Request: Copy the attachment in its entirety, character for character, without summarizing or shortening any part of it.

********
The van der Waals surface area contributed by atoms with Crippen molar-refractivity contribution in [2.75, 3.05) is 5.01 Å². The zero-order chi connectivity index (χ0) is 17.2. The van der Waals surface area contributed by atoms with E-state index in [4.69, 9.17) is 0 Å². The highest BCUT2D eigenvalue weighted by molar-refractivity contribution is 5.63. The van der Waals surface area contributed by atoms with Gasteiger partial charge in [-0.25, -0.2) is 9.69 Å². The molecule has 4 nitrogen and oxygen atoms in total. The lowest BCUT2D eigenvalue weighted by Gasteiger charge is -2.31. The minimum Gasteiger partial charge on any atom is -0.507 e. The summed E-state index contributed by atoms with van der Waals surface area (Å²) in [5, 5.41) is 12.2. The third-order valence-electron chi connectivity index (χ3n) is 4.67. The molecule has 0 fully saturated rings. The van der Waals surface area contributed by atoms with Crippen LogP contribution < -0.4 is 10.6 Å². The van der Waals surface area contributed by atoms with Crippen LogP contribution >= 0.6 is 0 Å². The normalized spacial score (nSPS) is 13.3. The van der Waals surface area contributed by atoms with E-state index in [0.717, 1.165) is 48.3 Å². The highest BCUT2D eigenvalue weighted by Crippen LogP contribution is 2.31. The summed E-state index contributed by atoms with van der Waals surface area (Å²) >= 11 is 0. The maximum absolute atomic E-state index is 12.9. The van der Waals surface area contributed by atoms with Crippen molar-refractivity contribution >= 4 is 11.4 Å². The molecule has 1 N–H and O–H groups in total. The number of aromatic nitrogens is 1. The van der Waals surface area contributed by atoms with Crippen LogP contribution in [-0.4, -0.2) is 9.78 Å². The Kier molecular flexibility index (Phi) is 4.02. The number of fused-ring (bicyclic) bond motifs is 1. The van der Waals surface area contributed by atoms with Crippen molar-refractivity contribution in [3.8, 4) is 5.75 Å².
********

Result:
The van der Waals surface area contributed by atoms with Crippen molar-refractivity contribution in [2.75, 3.05) is 5.01 Å². The zero-order chi connectivity index (χ0) is 17.2. The van der Waals surface area contributed by atoms with E-state index in [4.69, 9.17) is 0 Å². The highest BCUT2D eigenvalue weighted by molar-refractivity contribution is 5.63. The van der Waals surface area contributed by atoms with Gasteiger partial charge in [-0.25, -0.2) is 9.69 Å². The molecule has 4 nitrogen and oxygen atoms in total. The lowest BCUT2D eigenvalue weighted by Gasteiger charge is -2.31. The minimum Gasteiger partial charge on any atom is -0.507 e. The summed E-state index contributed by atoms with van der Waals surface area (Å²) in [5, 5.41) is 12.2. The third-order valence-electron chi connectivity index (χ3n) is 4.67. The molecule has 0 fully saturated rings. The van der Waals surface area contributed by atoms with Crippen LogP contribution < -0.4 is 10.6 Å². The van der Waals surface area contributed by atoms with Crippen LogP contribution >= 0.6 is 0 Å². The normalized spacial score (nSPS) is 13.3. The van der Waals surface area contributed by atoms with E-state index in [0.717, 1.165) is 48.3 Å². The highest BCUT2D eigenvalue weighted by Crippen LogP contribution is 2.31. The summed E-state index contributed by atoms with van der Waals surface area (Å²) >= 11 is 0. The maximum absolute atomic E-state index is 12.9. The van der Waals surface area contributed by atoms with Crippen molar-refractivity contribution >= 4 is 11.4 Å². The molecule has 1 N–H and O–H groups in total. The number of aromatic nitrogens is 1. The van der Waals surface area contributed by atoms with Crippen LogP contribution in [-0.4, -0.2) is 9.78 Å². The Kier molecular flexibility index (Phi) is 4.02. The number of fused-ring (bicyclic) bond motifs is 1. The van der Waals surface area contributed by atoms with Crippen molar-refractivity contribution in [3.8, 4) is 5.75 Å².